Genomics and world peace29.08.2002 - (idw) EMBO - European Molecular Biology Organization
Developing countries stand to profit most from advances in genome science, write Samuel Broder, Stephen Hoffman and Peter Hotez in this month's issue of EMBO reports (EMBO reports September, 2002 pp 806-812). They claim that biotechnology coupled with genomics might emerge as the key technology in the 21st century for improving global health and probably even avoiding major political conflicts and wars.
The authors warn that we must no longer view the diseases of the developing world in purely medical or public health contexts. Infectious diseases could pose a major risk to the economic survival of many developing nations. Even more striking, recent data suggest that some of these diseases may have wider implications for geopolitical stability or the probability that a nation will experience armed conflict. "If it is possible to transfer weapon technology to the developing world it should be possible to transfer innovative countertechnologies to these countries. We believe that genomics could be such a countertechnology," says Samuel Broder.
The progress resulting from genomic research is significant. It has already advanced our knowledge of infectious diseases. The complete genomic sequences of many pathogens responsible for morbidity and mortality in the developing world are now established. The new tools in comparative genomics, computational biology, and informatics have already yielded promising results in studying invertebrate parasites that cause tropical diseases. When combined with the sequence of the human genome, and the sequence of some of the vectors of disease, like the Anopheles mosquitoes that transmit malaria parasites, they offer remarkable opportunities for reducing the negative impact of these diseases.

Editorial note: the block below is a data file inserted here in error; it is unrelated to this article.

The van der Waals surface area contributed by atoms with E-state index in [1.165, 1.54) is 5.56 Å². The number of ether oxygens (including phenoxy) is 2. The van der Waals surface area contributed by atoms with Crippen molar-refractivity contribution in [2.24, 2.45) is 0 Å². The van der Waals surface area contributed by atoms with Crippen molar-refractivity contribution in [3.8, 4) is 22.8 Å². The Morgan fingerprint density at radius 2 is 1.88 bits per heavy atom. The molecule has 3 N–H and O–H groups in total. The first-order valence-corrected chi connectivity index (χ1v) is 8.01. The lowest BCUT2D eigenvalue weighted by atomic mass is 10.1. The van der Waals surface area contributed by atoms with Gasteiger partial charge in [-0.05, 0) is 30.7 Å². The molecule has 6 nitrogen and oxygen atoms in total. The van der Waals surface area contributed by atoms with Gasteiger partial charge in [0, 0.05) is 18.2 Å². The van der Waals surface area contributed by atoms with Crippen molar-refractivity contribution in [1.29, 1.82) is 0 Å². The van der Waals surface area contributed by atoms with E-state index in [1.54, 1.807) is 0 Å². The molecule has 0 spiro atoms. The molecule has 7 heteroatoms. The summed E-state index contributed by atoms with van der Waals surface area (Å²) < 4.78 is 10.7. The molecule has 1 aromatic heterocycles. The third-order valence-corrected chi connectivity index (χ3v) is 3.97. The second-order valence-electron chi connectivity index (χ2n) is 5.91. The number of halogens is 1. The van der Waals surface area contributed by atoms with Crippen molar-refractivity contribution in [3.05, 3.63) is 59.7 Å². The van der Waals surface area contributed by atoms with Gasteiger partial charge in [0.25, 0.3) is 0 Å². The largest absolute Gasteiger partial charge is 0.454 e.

However, the authors point out that the applications of this research might only benefit patients in the First World, since there has been little or no commercial interest in developing treatments against the tropical diseases that occur among the world's poorest people. The authors illustrate this with several diseases such as malaria, hookworm and AIDS. "To achieve greater impact for the developing countries it will be necessary to combine the efforts made by some not-for-profit organisations and private funds to support research for the developing world and to link genomic research with vaccine research and other technologies." says Samuel Broder. "It will also be necessary to transfer these new technologies to developing countries and to give these countries access to necessary information, such as gene data bases." contact
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Stephen L. Hoffman
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Peter J Hotez
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The George Washington University
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is Professor and Chair of the Department of Microbiology and Tropical Medicine at the George Washington University in Washington, DC and senior fellow and chairman of the Scientific Advisory Council of the Sabin Vaccine Institute, Rockville, MD, USA
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Broder et al. (2002) Cures for the Third World's problems. EMBO reports vol. 3(9). 806-812
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